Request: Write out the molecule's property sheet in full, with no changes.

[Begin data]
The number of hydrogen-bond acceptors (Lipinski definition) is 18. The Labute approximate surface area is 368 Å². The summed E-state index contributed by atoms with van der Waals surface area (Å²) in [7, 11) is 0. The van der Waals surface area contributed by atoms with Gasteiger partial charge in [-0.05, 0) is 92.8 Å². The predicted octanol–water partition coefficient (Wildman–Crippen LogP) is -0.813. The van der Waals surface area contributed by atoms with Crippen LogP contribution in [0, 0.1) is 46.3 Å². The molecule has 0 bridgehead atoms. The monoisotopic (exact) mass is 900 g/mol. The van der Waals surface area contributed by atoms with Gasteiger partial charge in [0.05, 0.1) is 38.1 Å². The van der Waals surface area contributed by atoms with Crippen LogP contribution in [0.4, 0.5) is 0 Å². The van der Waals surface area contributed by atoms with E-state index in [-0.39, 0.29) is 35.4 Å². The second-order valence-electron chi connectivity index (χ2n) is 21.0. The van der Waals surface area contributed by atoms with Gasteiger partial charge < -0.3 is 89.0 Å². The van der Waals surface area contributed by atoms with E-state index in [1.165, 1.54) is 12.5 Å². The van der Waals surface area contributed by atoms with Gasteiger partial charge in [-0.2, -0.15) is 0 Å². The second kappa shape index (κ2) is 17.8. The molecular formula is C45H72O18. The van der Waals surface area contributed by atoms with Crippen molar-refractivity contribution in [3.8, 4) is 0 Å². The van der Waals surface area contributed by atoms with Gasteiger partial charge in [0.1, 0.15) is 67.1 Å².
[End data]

The number of hydrogen-bond acceptors (Lipinski definition) is 18. The Labute approximate surface area is 368 Å². The summed E-state index contributed by atoms with van der Waals surface area (Å²) in [7, 11) is 0. The van der Waals surface area contributed by atoms with Gasteiger partial charge in [-0.05, 0) is 92.8 Å². The predicted octanol–water partition coefficient (Wildman–Crippen LogP) is -0.813. The van der Waals surface area contributed by atoms with Crippen LogP contribution in [0, 0.1) is 46.3 Å². The molecule has 0 bridgehead atoms. The monoisotopic (exact) mass is 900 g/mol. The van der Waals surface area contributed by atoms with Gasteiger partial charge in [0.05, 0.1) is 38.1 Å². The van der Waals surface area contributed by atoms with Crippen LogP contribution in [0.4, 0.5) is 0 Å². The van der Waals surface area contributed by atoms with E-state index in [-0.39, 0.29) is 35.4 Å². The second-order valence-electron chi connectivity index (χ2n) is 21.0. The van der Waals surface area contributed by atoms with Gasteiger partial charge < -0.3 is 89.0 Å². The van der Waals surface area contributed by atoms with E-state index in [1.165, 1.54) is 12.5 Å². The van der Waals surface area contributed by atoms with Gasteiger partial charge in [-0.2, -0.15) is 0 Å². The second kappa shape index (κ2) is 17.8. The molecular formula is C45H72O18. The van der Waals surface area contributed by atoms with Crippen molar-refractivity contribution in [3.8, 4) is 0 Å². The van der Waals surface area contributed by atoms with Gasteiger partial charge in [0.1, 0.15) is 67.1 Å².